AUGUST 12 — Recently, the prime minister announced Malaysia would become an “Asian Tiger” once again. I believe this plan has been part of his ambitions since the first day he took office after Pakatan Harapan took over the government in the 14th general election.
Looking back at history, it proved to be a vision that is possible to achieve. During Dr Mahathir’s first tenure as Prime Minister, Malaysia transformed from an agriculture-based economy in the 1960s into an industrialised one in the 1990s.
This statement was further fortified by the fact that Malaysia’s GDP contribution in 1965 was largely contributed by agriculture sector which accounted 31.5 per cent, compared to manufacturing sector which contributed only 10.4 per cent.
Nevertheless, the figure swept in 1995 with the manufacturing sector becoming the prominent contributor to the economy, contributing 32.2 per cent compared with the agricultural sector’s 13.1 per cent.
With the injection of large amounts of foreign investment, Malaysia has grown substantially between early – to mid – 1990s with the average GDP growth was 8.7 per cent per annum and the unemployment rate was only 2.5 per cent. Moreover, Malaysia witnessed a significant achievement in 1996 in reaching 10 per cent GDP growth, almost double that achieved in 2017, which was 5.5 per cent.
Indeed, during that era, Malaysia was known as “heaven” for foreign investors due to its competitive advantages.
Neighbouring countries, such as Vietnam and Indonesia, were not among the top choices for foreign investment as both were politically unstable, lacked basic infrastructure and had weak investment policies. In contrast, Malaysia began adopting liberal economic policies and developed basic infrastructure to fulfill the requirements of investors. Thailand, on the other hand, found certain challenges in English, being a barrier for communication between locals and foreigners.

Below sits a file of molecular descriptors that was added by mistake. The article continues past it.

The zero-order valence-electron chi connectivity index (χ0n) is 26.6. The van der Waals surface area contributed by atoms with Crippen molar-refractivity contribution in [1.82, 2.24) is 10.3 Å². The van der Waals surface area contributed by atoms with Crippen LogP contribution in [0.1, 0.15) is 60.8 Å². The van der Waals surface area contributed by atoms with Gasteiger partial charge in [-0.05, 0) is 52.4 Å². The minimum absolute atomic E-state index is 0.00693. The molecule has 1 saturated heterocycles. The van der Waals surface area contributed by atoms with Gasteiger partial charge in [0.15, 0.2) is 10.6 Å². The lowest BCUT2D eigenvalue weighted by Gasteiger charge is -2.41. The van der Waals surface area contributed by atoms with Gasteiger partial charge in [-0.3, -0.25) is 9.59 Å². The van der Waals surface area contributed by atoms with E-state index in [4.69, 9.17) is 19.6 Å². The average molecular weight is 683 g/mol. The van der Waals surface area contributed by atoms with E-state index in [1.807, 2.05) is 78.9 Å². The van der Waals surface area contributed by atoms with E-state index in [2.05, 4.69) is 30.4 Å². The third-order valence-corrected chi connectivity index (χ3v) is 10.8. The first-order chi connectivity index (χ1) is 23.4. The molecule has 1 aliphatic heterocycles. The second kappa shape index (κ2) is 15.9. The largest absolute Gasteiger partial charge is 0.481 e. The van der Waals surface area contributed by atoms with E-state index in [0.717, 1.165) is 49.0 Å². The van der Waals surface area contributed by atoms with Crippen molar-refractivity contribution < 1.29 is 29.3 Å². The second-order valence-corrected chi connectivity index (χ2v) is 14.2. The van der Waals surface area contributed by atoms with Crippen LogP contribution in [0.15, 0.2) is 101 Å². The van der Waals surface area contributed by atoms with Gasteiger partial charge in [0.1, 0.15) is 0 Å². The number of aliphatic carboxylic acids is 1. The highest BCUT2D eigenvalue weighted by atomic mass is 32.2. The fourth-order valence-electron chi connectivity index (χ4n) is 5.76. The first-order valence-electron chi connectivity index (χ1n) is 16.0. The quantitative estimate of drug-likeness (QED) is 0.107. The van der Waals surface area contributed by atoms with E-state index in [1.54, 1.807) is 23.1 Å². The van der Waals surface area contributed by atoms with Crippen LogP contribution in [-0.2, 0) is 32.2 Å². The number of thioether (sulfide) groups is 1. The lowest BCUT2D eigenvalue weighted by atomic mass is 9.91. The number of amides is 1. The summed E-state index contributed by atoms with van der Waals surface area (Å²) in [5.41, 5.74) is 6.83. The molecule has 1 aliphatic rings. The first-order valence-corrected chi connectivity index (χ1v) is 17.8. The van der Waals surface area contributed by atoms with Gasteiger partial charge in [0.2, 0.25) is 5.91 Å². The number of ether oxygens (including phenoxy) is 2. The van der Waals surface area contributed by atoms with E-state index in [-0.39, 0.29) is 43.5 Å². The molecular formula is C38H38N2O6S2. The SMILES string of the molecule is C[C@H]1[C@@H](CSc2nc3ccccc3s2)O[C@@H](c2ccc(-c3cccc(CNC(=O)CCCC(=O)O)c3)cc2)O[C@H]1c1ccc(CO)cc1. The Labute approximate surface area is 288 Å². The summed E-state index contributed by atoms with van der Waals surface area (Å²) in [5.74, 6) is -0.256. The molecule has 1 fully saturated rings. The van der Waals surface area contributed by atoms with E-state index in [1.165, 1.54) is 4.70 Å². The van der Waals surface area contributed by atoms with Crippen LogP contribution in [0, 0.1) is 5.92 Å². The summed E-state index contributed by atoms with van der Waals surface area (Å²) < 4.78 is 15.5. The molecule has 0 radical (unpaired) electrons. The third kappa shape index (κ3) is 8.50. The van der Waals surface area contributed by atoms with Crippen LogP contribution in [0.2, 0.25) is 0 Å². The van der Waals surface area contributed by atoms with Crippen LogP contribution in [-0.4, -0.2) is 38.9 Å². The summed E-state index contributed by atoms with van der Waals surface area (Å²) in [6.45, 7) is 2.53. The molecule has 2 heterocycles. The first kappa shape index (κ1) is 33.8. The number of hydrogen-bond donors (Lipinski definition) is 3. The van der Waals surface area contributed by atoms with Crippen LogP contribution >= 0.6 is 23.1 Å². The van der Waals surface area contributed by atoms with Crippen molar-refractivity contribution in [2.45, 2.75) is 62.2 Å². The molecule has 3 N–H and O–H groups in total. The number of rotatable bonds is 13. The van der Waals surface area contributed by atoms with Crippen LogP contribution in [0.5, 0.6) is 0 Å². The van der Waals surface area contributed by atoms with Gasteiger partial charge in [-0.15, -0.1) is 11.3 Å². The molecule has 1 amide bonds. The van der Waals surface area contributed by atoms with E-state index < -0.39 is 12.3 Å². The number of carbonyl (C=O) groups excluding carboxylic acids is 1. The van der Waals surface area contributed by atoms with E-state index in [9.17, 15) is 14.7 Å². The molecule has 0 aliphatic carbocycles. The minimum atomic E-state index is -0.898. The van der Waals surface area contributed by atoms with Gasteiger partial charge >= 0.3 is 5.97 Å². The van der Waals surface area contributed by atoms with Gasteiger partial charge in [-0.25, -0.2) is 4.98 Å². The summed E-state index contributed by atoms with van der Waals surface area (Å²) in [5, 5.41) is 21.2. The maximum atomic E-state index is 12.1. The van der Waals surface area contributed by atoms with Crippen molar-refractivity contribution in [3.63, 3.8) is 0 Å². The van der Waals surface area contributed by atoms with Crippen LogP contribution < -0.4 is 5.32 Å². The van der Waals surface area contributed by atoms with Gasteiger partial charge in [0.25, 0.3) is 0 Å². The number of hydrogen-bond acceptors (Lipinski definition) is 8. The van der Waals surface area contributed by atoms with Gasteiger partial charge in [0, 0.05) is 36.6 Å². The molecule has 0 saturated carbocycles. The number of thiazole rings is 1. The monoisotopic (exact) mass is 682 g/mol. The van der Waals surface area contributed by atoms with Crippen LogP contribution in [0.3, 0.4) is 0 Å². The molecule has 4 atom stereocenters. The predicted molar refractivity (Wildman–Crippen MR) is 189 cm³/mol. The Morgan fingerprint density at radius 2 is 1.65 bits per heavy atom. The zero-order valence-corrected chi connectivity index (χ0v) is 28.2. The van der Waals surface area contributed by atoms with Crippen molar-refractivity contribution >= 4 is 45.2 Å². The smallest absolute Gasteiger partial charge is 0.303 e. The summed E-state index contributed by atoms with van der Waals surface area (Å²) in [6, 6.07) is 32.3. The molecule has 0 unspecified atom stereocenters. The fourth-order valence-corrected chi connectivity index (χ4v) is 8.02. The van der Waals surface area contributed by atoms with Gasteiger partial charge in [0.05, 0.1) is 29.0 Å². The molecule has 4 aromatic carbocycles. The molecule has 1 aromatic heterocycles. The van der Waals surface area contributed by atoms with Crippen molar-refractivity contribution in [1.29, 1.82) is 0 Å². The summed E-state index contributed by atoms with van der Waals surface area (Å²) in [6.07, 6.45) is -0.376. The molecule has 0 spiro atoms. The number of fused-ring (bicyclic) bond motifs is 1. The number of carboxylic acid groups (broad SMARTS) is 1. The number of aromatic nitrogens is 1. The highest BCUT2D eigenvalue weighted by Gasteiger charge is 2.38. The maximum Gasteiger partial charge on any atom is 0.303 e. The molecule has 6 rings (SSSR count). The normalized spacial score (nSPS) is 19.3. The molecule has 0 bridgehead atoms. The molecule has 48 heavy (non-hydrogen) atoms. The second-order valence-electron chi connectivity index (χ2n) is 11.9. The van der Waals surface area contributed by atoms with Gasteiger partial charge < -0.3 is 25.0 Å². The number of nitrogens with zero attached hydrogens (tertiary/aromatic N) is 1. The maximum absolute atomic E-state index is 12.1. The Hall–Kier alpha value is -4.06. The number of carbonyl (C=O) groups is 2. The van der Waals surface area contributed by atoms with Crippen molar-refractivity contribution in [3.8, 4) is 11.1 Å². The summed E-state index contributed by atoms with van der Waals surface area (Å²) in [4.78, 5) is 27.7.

As time went by, those countries have changed tremendously, and investors now have many options in this region. In other words, competition among Asean member states has become stiff.
Looking forward, there are pressing issues we need to address to achieve the Asian Tiger vision. Grooming our talents in line with industrial revolution technology (Industry 4.0) has become an integral part to creating high-tech companies with competent workforces.
On top of that, the availability of excellent infrastructure, such as high-speed internet and world-class industrial parks, is critical to attracting quality investment and making Malaysia a hub for high-end production.
* This is the personal opinion of the writer and does not necessarily represent the views of Malay Mail.